The Love Between Dog And Man In Shakespeare's A Gentleman In Moscow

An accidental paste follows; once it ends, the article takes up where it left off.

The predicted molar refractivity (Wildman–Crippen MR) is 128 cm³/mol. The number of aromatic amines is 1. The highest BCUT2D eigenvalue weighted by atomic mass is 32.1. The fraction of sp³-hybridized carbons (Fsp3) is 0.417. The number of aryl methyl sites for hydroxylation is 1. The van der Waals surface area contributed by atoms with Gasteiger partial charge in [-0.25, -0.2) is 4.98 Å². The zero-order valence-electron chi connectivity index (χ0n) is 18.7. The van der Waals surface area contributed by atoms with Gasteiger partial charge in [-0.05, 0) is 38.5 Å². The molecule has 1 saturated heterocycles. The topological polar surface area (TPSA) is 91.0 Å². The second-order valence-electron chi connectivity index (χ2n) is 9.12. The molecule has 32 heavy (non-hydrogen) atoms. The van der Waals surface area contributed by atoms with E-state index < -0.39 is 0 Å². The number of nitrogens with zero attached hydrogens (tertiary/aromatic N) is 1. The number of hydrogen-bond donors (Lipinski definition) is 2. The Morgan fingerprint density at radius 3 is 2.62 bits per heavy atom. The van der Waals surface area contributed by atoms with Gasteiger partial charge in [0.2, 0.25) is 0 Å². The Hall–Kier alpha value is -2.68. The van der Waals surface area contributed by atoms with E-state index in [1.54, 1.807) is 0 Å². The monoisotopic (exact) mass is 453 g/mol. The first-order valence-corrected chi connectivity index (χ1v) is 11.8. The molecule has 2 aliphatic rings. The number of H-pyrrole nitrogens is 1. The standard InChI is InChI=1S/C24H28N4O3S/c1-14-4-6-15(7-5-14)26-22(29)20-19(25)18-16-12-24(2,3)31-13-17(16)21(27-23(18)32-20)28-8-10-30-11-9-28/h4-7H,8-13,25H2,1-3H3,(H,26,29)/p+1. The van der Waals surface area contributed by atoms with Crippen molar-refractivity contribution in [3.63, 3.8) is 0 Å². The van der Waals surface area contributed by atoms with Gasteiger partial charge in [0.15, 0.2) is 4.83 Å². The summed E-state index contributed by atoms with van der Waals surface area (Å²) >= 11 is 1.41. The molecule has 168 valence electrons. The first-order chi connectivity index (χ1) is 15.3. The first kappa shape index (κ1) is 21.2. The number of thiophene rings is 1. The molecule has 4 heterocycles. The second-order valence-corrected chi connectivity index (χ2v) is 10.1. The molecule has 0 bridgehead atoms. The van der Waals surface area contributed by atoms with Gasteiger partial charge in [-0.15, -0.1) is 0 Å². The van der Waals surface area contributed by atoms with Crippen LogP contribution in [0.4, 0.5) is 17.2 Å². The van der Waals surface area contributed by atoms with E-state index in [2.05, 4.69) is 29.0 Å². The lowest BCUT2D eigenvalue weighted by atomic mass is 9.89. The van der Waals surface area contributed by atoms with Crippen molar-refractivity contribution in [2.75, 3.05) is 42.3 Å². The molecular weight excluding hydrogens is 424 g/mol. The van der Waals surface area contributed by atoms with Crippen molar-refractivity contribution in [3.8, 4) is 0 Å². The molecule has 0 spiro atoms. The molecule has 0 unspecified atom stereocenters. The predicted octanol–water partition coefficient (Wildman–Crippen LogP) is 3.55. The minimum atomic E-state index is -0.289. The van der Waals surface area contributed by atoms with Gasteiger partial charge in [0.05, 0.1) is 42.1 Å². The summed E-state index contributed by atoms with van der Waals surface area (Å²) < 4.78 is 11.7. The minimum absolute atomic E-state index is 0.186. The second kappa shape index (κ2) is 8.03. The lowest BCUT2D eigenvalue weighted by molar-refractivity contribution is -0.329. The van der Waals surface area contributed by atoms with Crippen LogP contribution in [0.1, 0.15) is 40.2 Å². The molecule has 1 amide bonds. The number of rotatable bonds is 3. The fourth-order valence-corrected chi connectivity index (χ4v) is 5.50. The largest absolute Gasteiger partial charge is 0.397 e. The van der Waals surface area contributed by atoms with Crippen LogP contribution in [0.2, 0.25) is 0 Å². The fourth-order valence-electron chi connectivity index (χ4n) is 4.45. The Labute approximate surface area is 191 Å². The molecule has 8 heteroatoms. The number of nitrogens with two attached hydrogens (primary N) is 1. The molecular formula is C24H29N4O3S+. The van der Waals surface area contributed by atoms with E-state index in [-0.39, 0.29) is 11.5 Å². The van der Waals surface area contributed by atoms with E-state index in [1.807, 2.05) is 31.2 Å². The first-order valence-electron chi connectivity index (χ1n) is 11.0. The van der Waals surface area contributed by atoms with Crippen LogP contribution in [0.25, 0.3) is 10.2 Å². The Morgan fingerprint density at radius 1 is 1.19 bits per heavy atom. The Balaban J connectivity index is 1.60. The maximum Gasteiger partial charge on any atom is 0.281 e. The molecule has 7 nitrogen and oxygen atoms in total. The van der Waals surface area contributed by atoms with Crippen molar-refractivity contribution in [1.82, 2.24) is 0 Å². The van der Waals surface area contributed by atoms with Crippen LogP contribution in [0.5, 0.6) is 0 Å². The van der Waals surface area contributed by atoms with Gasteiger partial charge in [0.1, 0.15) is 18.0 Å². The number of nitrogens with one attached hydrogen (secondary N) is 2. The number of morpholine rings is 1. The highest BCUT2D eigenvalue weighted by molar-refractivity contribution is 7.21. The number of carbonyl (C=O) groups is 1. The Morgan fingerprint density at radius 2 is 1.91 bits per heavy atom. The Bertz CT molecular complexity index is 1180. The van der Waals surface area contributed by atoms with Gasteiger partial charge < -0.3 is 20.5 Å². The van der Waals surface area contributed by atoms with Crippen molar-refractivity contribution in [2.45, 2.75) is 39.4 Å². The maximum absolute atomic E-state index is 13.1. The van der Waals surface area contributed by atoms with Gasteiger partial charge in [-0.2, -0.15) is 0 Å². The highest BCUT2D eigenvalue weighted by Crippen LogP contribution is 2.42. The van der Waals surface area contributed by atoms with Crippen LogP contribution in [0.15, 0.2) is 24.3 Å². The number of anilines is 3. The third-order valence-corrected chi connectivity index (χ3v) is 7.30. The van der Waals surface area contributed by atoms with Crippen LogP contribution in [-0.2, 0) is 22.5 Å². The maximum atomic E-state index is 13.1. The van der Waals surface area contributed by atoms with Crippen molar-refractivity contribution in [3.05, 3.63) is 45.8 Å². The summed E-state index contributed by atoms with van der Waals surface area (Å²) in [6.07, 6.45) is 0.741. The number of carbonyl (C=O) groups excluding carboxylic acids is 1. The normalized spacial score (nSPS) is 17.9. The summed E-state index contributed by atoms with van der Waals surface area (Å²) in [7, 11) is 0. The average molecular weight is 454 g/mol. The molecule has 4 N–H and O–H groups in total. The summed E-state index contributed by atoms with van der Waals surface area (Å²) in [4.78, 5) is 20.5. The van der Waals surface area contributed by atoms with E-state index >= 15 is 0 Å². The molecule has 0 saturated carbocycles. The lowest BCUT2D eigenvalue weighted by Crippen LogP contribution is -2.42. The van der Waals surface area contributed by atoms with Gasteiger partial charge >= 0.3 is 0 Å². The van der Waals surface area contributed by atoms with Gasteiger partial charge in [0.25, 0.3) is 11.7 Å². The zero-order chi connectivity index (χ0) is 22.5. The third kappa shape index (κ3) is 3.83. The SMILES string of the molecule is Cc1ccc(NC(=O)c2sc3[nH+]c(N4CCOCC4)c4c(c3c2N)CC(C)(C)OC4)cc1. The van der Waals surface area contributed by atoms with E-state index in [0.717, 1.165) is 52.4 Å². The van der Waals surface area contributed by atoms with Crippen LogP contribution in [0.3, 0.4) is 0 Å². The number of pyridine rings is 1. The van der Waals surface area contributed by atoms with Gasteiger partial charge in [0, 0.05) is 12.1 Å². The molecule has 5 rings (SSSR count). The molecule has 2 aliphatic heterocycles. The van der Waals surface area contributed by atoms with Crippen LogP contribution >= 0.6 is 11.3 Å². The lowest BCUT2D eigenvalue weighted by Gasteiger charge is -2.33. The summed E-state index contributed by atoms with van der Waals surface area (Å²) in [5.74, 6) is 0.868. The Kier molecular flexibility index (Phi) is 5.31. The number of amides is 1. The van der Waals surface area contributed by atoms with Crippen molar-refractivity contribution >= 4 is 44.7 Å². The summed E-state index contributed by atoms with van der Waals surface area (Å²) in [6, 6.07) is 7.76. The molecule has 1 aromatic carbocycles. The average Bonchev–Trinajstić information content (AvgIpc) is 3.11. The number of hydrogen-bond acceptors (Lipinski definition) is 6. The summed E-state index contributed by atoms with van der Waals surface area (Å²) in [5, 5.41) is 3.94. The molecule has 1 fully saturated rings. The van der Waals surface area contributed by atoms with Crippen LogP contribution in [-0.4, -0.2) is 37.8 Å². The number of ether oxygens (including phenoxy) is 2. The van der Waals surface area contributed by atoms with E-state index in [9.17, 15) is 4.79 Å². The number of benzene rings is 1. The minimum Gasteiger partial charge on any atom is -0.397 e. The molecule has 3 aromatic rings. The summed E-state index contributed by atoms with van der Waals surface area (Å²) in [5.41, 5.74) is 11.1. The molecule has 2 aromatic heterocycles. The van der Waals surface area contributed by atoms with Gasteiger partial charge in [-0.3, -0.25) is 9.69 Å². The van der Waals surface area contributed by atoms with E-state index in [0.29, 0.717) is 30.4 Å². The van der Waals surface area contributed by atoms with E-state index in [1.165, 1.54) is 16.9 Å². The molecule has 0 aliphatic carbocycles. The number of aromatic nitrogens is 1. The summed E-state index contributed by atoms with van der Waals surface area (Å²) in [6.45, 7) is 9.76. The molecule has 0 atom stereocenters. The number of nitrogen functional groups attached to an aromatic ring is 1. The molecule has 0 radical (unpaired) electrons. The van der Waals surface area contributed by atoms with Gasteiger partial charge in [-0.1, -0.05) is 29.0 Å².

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Within their respective works, Kundera and Towles exemplify how conflict is developed through characters engaging with the personalities of their loved ones. While reminiscing about the life of her beloved dog, Karenin, before his death, Tereza comes to the realization that “the love between dog and man is idyllic. It knows no conflicts, no hair-raising scenes; it knows no progress” (298). Although the romance between Tomas and Tereza is serendipitous and tenuous at times, it shows development. In spite of failed attempts to change one’s counterpart in a relationship, time fares favorably on the couple as both characters gradually begin to embody characteristics of the other. On the other hand, in A Gentleman in Moscow, the relationship between Sofia and the Count is more similar to Tereza’s relationship with Karenin than with her husband. Even though Sofia’s arrival disrupts the Count’s daily regimen, through repetition their new lifestyle develops the musical motifs which the Count identifies in Sofia’s piano music. A timely reunion with Katerina Litvinova, a poet from Kiev, further troubles the Count about Sofia’s predicament. The Count reflects after Katerina’s departure, “In the course of twenty years, this firefly, this pinwheel, this wonder of the world had become a woman who, when asked where she was going, could answer without the slightest hesitation: Does it matter?” (375). Towles foreshadows Sofia’s future in Moscow using Katerina as a poet, in what the Count

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